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Here’s one I hadn’t heard before:
Increases in winter indoor temperatures in the United Kingdom, United States and other developed countries may be contributing to rises in obesity in those populations, according to [University College London] research published today.
Reduced exposure to cold may have two effects on the ability to maintain a healthy weight: minimizing the need for energy expenditure to stay warm and reducing the body’s capacity to produce heat.
In particular, the authors note, exposure to cold is thought to stimulate the production of the famous but elusive “brown fat” that burns calories to generate heat. The paper itself goes into great depth about the proposed mechanisms and the expected effect size. Two graphs that I found interesting; first, indoor temperature trends in the U.S. and U.K.:
I love that U.K. bedroom temperature data! I lived in an unbelievably leaky apartment in Montreal for a couple of years — it was the former “coach house” behind a grander building, so it had no insulation. We were paying for our own heat, and had no money, so we kept the thermostat in the living room down about 13-15 C, and didn’t bother heating the bedrooms, kitchen or bathroom. We kept a “guest blanket” on the couch for anyone foolish enough to visit. And both my roommate and I were pretty skinny throughout those two years…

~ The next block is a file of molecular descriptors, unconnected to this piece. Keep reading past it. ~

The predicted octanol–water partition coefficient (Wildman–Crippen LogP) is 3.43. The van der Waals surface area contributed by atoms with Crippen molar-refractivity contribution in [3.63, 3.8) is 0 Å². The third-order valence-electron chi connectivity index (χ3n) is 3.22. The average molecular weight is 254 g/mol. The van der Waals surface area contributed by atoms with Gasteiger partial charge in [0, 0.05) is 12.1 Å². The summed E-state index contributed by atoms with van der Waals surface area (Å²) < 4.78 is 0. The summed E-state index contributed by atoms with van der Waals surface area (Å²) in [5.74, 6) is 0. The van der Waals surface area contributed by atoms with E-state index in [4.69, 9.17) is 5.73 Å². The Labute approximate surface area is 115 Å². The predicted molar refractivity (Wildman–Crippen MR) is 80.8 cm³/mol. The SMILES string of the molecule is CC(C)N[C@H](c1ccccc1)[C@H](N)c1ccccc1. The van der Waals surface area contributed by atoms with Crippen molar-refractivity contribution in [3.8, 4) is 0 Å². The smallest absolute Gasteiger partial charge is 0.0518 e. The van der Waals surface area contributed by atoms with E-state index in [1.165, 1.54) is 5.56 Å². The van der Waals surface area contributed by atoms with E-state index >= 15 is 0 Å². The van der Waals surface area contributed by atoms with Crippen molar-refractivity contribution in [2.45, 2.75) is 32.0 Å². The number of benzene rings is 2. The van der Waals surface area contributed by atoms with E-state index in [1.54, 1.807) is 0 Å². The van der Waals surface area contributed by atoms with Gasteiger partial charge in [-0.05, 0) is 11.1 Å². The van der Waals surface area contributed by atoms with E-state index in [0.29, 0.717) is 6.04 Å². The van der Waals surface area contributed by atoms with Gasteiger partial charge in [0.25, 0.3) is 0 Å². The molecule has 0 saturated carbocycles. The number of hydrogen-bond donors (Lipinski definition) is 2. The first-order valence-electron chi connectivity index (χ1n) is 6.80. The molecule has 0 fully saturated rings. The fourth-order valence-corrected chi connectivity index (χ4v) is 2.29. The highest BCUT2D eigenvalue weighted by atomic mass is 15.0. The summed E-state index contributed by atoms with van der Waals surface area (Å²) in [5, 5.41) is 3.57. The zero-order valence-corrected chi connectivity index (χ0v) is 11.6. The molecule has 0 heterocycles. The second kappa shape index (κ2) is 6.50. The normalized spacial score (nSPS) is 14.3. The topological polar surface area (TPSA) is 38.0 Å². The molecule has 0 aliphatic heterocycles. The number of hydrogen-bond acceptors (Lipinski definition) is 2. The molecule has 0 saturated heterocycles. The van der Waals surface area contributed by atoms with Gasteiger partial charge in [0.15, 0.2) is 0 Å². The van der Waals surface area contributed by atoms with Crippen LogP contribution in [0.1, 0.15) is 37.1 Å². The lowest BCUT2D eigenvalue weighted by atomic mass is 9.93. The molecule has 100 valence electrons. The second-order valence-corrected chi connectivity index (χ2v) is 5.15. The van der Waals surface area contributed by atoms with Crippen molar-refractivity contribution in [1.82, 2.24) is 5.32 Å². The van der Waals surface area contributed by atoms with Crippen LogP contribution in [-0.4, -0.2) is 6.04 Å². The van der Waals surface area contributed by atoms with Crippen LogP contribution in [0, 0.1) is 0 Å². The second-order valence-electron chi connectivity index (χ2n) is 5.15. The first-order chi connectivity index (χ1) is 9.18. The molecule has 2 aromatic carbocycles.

This is the crucial data — 24-hour energy expenditure as a function of temperature. Could it make a difference? Maybe. But before anyone gets too upset about this, I should note that even the authors of the paper aren’t proposing that this is the cause of obesity — they’re just suggesting it could be one of the many contributing factors.